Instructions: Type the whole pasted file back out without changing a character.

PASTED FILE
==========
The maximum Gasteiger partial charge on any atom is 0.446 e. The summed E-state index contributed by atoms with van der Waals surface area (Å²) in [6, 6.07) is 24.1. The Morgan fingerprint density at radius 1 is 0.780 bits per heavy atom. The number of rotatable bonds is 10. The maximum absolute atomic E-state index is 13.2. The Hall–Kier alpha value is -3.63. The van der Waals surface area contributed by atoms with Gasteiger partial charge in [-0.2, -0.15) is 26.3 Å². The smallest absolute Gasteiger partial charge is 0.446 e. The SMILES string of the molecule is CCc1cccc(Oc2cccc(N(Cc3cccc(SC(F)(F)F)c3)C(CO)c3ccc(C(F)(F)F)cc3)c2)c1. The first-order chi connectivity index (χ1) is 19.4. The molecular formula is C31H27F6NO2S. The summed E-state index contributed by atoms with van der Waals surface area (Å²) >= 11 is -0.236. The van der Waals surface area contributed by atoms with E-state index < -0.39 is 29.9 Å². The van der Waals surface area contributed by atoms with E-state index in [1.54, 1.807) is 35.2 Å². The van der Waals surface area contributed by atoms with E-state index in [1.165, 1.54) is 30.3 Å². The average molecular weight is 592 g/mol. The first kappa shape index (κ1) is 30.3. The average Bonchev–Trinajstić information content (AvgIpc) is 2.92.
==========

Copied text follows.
The maximum Gasteiger partial charge on any atom is 0.446 e. The summed E-state index contributed by atoms with van der Waals surface area (Å²) in [6, 6.07) is 24.1. The Morgan fingerprint density at radius 1 is 0.780 bits per heavy atom. The number of rotatable bonds is 10. The maximum absolute atomic E-state index is 13.2. The Hall–Kier alpha value is -3.63. The van der Waals surface area contributed by atoms with Gasteiger partial charge in [-0.2, -0.15) is 26.3 Å². The smallest absolute Gasteiger partial charge is 0.446 e. The SMILES string of the molecule is CCc1cccc(Oc2cccc(N(Cc3cccc(SC(F)(F)F)c3)C(CO)c3ccc(C(F)(F)F)cc3)c2)c1. The first-order chi connectivity index (χ1) is 19.4. The molecular formula is C31H27F6NO2S. The summed E-state index contributed by atoms with van der Waals surface area (Å²) >= 11 is -0.236. The van der Waals surface area contributed by atoms with E-state index < -0.39 is 29.9 Å². The van der Waals surface area contributed by atoms with E-state index in [1.54, 1.807) is 35.2 Å². The van der Waals surface area contributed by atoms with E-state index in [1.165, 1.54) is 30.3 Å². The average molecular weight is 592 g/mol. The first kappa shape index (κ1) is 30.3. The average Bonchev–Trinajstić information content (AvgIpc) is 2.92.